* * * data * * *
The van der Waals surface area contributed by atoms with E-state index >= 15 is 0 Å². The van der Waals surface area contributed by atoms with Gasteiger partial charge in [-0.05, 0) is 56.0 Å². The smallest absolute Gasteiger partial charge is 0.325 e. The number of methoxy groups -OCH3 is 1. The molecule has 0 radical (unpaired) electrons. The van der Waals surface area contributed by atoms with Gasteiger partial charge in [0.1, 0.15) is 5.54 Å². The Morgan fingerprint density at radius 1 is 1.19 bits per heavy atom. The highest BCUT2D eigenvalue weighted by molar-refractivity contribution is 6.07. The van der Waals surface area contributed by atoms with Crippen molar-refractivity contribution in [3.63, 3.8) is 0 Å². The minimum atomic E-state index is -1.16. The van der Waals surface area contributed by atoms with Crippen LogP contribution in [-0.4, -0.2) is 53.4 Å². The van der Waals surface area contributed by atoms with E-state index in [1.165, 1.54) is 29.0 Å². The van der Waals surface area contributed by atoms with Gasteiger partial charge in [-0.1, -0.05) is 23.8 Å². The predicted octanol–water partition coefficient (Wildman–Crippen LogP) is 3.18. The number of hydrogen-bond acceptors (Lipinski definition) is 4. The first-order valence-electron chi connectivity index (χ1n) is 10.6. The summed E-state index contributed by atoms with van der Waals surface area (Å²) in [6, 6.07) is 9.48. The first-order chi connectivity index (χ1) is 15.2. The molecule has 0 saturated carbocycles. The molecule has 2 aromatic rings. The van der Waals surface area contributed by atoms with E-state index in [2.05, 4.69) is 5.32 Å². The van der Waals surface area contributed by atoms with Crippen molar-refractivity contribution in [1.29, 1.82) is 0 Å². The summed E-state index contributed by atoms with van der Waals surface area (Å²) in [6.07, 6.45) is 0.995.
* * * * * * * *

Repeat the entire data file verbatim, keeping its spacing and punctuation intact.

The van der Waals surface area contributed by atoms with E-state index >= 15 is 0 Å². The van der Waals surface area contributed by atoms with Gasteiger partial charge in [-0.05, 0) is 56.0 Å². The smallest absolute Gasteiger partial charge is 0.325 e. The number of methoxy groups -OCH3 is 1. The molecule has 0 radical (unpaired) electrons. The van der Waals surface area contributed by atoms with Gasteiger partial charge in [0.1, 0.15) is 5.54 Å². The Morgan fingerprint density at radius 1 is 1.19 bits per heavy atom. The highest BCUT2D eigenvalue weighted by molar-refractivity contribution is 6.07. The van der Waals surface area contributed by atoms with Crippen molar-refractivity contribution in [3.63, 3.8) is 0 Å². The minimum atomic E-state index is -1.16. The van der Waals surface area contributed by atoms with Crippen LogP contribution in [-0.4, -0.2) is 53.4 Å². The van der Waals surface area contributed by atoms with E-state index in [1.165, 1.54) is 29.0 Å². The van der Waals surface area contributed by atoms with Gasteiger partial charge in [-0.1, -0.05) is 23.8 Å². The predicted octanol–water partition coefficient (Wildman–Crippen LogP) is 3.18. The number of hydrogen-bond acceptors (Lipinski definition) is 4. The first-order valence-electron chi connectivity index (χ1n) is 10.6. The summed E-state index contributed by atoms with van der Waals surface area (Å²) in [6, 6.07) is 9.48. The first-order chi connectivity index (χ1) is 15.2. The molecule has 0 saturated carbocycles. The molecule has 2 aromatic rings. The van der Waals surface area contributed by atoms with E-state index in [2.05, 4.69) is 5.32 Å². The van der Waals surface area contributed by atoms with Crippen molar-refractivity contribution in [1.29, 1.82) is 0 Å². The summed E-state index contributed by atoms with van der Waals surface area (Å²) in [6.07, 6.45) is 0.995.